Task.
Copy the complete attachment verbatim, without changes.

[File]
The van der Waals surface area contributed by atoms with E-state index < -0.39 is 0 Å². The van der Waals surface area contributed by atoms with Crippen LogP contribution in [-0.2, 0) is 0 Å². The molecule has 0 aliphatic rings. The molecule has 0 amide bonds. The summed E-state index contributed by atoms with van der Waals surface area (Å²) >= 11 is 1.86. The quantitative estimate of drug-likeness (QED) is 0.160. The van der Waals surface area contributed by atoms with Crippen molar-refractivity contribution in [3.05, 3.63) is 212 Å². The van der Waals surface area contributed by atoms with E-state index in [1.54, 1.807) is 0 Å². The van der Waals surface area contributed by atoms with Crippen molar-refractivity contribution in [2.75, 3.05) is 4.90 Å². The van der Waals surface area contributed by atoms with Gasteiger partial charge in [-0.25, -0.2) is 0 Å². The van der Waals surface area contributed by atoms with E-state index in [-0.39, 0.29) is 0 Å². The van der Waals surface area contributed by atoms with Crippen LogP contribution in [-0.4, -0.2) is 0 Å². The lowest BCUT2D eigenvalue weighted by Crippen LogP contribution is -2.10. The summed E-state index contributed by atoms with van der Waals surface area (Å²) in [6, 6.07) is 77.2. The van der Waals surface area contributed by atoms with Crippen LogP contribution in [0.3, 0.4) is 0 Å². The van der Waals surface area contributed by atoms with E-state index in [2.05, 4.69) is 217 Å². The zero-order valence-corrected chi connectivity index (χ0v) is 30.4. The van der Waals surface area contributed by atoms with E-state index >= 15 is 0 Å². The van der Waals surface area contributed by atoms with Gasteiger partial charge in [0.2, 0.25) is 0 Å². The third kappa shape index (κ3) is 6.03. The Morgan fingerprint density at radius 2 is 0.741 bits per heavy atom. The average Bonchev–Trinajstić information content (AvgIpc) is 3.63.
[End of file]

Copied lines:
The van der Waals surface area contributed by atoms with E-state index < -0.39 is 0 Å². The van der Waals surface area contributed by atoms with Crippen LogP contribution in [-0.2, 0) is 0 Å². The molecule has 0 aliphatic rings. The molecule has 0 amide bonds. The summed E-state index contributed by atoms with van der Waals surface area (Å²) >= 11 is 1.86. The quantitative estimate of drug-likeness (QED) is 0.160. The van der Waals surface area contributed by atoms with Crippen molar-refractivity contribution in [3.05, 3.63) is 212 Å². The van der Waals surface area contributed by atoms with E-state index in [1.54, 1.807) is 0 Å². The van der Waals surface area contributed by atoms with Crippen molar-refractivity contribution in [2.75, 3.05) is 4.90 Å². The van der Waals surface area contributed by atoms with Gasteiger partial charge in [-0.25, -0.2) is 0 Å². The van der Waals surface area contributed by atoms with E-state index in [-0.39, 0.29) is 0 Å². The van der Waals surface area contributed by atoms with Crippen LogP contribution in [-0.4, -0.2) is 0 Å². The lowest BCUT2D eigenvalue weighted by Crippen LogP contribution is -2.10. The summed E-state index contributed by atoms with van der Waals surface area (Å²) in [6, 6.07) is 77.2. The van der Waals surface area contributed by atoms with Crippen LogP contribution in [0.3, 0.4) is 0 Å². The van der Waals surface area contributed by atoms with E-state index in [2.05, 4.69) is 217 Å². The zero-order valence-corrected chi connectivity index (χ0v) is 30.4. The van der Waals surface area contributed by atoms with E-state index >= 15 is 0 Å². The van der Waals surface area contributed by atoms with Gasteiger partial charge in [0.2, 0.25) is 0 Å². The third kappa shape index (κ3) is 6.03. The Morgan fingerprint density at radius 2 is 0.741 bits per heavy atom. The average Bonchev–Trinajstić information content (AvgIpc) is 3.63.